March 3
The essence of true friendship
is to make allowances for
another's little lapses.

David Storey


Today's Meditation:

I can never express how grateful I am to friends who have made allowances for my lapses, great and small.  I've sometimes been amazed at the way that friends will be so forgiving when I've been expecting them to be anything but forgiving. 

But what I've learned is that this is a quality of true friends.  This is just something that friends do.  And one of the reasons that it's important to me to know what friends do is so that I can be a friend to others, because that's not something that ever was taught to me when I was young.  If I know how friends are supposed to treat each other for the friendship to be strong and true, then I can give to my friendships what I need to give to it.

It's great to do fun things with friends.  It's great to share good times and to enjoy each other's company.  But if I don't want to be just a fair-weather friend, then I really do need to make sure that I'm fair, and that I don't refuse to allow my friends to make their mistakes, to have their lapses, without facing judgment and condemnation from me.  If I see a friend do something wrong, I can tell them that without judgment, and without rejecting their friendship in the future.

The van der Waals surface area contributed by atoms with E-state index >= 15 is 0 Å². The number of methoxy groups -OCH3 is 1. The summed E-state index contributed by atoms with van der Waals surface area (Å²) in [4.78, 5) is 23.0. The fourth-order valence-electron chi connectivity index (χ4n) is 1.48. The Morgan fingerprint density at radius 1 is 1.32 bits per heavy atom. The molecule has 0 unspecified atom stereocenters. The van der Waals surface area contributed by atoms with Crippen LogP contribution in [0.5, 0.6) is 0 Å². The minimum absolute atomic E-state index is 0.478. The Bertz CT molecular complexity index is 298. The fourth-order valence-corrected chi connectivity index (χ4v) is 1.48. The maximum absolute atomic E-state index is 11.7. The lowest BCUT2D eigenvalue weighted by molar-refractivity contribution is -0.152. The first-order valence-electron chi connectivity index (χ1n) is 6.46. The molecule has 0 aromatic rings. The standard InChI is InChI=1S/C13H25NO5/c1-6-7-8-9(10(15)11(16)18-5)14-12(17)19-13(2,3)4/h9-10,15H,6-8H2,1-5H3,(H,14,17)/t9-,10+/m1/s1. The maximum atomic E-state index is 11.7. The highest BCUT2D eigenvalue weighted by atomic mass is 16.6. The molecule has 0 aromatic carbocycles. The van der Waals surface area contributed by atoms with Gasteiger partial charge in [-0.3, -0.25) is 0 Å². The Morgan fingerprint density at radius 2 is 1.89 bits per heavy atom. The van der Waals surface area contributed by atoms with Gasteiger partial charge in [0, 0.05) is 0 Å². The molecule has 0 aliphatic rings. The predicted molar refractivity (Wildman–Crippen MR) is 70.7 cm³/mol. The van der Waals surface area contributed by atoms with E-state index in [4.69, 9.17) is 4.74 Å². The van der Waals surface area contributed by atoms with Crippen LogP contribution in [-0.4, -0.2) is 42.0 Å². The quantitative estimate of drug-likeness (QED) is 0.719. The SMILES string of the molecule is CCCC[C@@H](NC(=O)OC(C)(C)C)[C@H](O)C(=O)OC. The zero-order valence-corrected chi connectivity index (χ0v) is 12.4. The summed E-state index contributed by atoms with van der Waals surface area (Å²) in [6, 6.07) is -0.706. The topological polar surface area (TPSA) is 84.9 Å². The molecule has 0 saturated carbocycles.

Huge lapses that hurt other people may be a different story, obviously, but the minor lapses are something that we all make.

Friendship sometimes takes effort, and one of the things that we can put a lot of effort into is allowing them to make their mistakes without worrying about ruining the friendship.  If I want to be a real friend, I have to let my friends be the people they are, little lapses and all.

Questions to consider:

Why is it sometimes difficult to let our friends' little lapses go?

What kinds of little lapses have you committed yourself that your friends have let go?

How many friendships aren't necessarily "true" friendships because one or the other won't let the little lapses go?

For further thought:

A friend is a person who likes you for what you are,
in spite of all your faults, all your shortcomings.

Arthur Armand Montapert


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